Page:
3. Next we create a bundle for the jquery.signalR script and add it to the bundle collection. Update the code in AppStart\BundleConfig to add the following bundle

bundles.Add(new ScriptBundle("~/scripts/signalr").Include(

4. For ease of use, we’ll add the script references to the index.cshtml but you can put it in any sub-page if you want to. At the bottom of the page add the following (the sequence is important)

<script src="~/signalr/hubs"></script>

5. Next we’ll add a SignalR Hub file to the Controllers folder.


This adds the following Hub class

public class CollaboratorHub : Hub
public void Hello()
  Clients.All.hello("Ping " + DateTime.Now.ToString());

We have updated the message being sent out from “Hello” to “Ping “ + DateTime.Now.ToString() so that we can some easily distinguishable changes on the client when a new message is sent out.

Updating View Model for a test run

To test SignalR out, we will update the home.js and home.html. We need to do make the following changes

- Update the ViewModel with a sendMessageAction property that’s bound to the click event of a button on the view, and a messageRecieved property that’s bound to a label in the view.

var vm = {
    activate: activate,
    title: 'All Notes',
    sendMessageAction: sendMessage,
    messageReceived: ko.observable()

- Initialize the SignalR client and implement the sendMessage method

function sendMessage()
logger.log("sending message to server");

var sig = $.connection.collaboratorHub;

$.connection.hub.start().done(function ()

- Finally we implement a function to receive the ‘Hello’ ping from the server and update the ViewModel

sig.client.hello = function (what)
logger.log('Server says: ' + what, null, 'home', true);

return vm;

Updating View for the test run

We add a Button whose click event is bound to the sendMessageAction in the ViewModel and a label to show the ping message from the server.

<div class="container">
<button class="btn" data-bind="click: sendMessageAction">
  Send a Hello to All clients
<label data-bind="text: messageReceived">
  No Messages Received

The Test Run

Now run the application and open it in two browsers. Click on the Send Message… button and see the same message being updated on both clients


Cool! SignalR is working along with the Hot Towel framework. Let’s move on to our real requirement.

The Implementation

We start off by creating our Data Entity - Note and the required plumbing to Save and Retrieve it from database. Once that is done, we’ll update the Home.html to show the notes. Here the Text field will be an editor where we’ll do the SignalR magic to show updates on multiple browsers in Real-Time.

The Data Layer

1. In the Models folder we add a new class called Note with the following properties.

public class Note
public int Id { get; set; }
public string Name { get; set; }
public string Text { get; set; }
public DateTime Updated { get; set; }

2. Next we add another class in the Models folder called CollaboratrDbContext. This is the context class

public class CollaboratrDbContext : DbContext
public CollaboratrDbContext()
  : base(nameOrConnectionString: "CollaboratRDbConnection")
protected override void OnModelCreating(DbModelBuilder modelBuilder)
   new DropCreateDatabaseIfModelChanges<CollaboratrDbContext>());
public DbSet<Note> Notes { get; set; }

3. Finally we add the following connection string in the web.config’s <connectionString> section.

<add name=" CollaboratRDbConnection"
connectionString="Data Source=(LocalDb)\v11.0;Initial Catalog=CollaboratRDb;Integrated
providerName="System.Data.SqlClient" />

With this our DataLayer is setup. Now to setup the Services.

The Web API Service

Now that our Data entity and DBContext is setup, time to setup the service that will retrieve all the data as well as save new Data.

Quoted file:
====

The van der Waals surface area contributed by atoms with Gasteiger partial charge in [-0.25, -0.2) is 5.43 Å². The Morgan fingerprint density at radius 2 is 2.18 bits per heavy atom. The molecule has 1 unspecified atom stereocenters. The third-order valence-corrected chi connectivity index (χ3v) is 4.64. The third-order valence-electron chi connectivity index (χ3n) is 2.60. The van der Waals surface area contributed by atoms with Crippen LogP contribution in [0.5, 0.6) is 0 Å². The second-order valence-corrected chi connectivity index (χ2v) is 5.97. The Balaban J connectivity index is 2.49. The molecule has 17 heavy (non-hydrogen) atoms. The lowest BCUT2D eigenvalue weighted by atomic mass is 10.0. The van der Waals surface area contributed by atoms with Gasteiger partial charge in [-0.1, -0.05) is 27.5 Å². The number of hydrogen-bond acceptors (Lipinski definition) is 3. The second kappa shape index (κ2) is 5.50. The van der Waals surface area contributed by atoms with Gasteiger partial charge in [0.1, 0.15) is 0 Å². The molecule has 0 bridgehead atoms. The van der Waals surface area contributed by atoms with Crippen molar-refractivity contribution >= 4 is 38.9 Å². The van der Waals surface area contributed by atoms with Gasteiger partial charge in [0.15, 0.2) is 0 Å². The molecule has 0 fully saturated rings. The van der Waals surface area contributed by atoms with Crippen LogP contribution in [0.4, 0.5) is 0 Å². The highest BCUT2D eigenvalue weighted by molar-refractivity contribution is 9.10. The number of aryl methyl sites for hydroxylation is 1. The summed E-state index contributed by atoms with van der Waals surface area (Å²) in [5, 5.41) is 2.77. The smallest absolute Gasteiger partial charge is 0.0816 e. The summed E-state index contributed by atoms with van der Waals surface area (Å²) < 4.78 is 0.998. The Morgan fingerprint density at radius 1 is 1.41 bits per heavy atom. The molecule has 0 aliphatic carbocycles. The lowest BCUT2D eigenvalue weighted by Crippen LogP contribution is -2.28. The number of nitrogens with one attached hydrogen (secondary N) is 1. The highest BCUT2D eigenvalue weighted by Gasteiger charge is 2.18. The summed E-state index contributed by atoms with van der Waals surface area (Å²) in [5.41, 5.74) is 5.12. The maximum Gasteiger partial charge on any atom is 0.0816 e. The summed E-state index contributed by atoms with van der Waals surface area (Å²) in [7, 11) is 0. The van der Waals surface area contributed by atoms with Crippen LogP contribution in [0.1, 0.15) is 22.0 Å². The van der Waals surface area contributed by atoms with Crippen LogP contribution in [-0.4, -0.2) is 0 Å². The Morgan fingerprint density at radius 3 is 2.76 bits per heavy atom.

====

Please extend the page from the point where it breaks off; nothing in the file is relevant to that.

The BreezeController

In the Controllers folder, we add a new class called BreezeController as follows and decorate it with an attribute [Breeze.WebApi.BreezeController]. In the class below, we see an EFContextProvider class which is essentially a wrapper for dealing with JSon inputs. Notice the super compact implementation where we have only SaveChanges method for save new or updated Notes. Other two methods are for fetching MetaData or an IQueryable for all the Notes in the system.

public class BreezeController : ApiController
readonly EFContextProvider<CollaboratrDbContext> _contextProvider =
  new EFContextProvider<CollaboratrDbContext>();
public string Metadata()
  return _contextProvider.Metadata();
public SaveResult SaveChanges(JObject saveBundle)
  return _contextProvider.SaveChanges(saveBundle);
public IQueryable<Note> Notes()
  return _contextProvider.Context.Notes;

This sets up the Server side. Over to the client.

Updating the Client

We start with the Home.js file and update the ViewModel as follows:

1. We declare the vm as an empty object. In the define method, we pass the logger, the router and the app path for reference.

2. Next we declare the service path in the serviceName variable. This corresponds to the BreezeController web API Controller we had defined earlier.

3. We then initialize the ViewModel vm with the notes, title, selectedNote and activate methods.

var vm = {};
define(['services/logger', 'durandal/app', 'durandal/plugins/router'], function (logger)
    // service name is route to the Web API controller
    var serviceName = 'api/Breeze';
    // manager is the service gateway and cache holder
    var manager = new breeze.EntityManager(serviceName);
    // define the viewmodel
    vm = {
        notes: ko.observableArray(),
        show: ko.observable(false),
        title: 'My Notes',
        selectedNote: ko.observable(),
        activate: activate       

4. Next we have the activate method which in turn queries the database and gets the data for us

   function activate()
        return getNotes();

    return vm;
    //#region private functions

    // get Notes asynchronously
    // returning a promise to wait for    
    function getNotes()
     logger.log("querying Notes");
     var query = breeze.EntityQuery.from("Notes");

        return manager

        // reload vm.notes with the results
        function querySucceeded(data)
            logger.log("queried Notes");
  ; // show the view

    function queryFailed(error)
        logger.log("Query failed: " + error.message);

This concludes the internal methods. We’ll revisit the home.js to update the SignalR logic, but first we’ll update the UI in home.html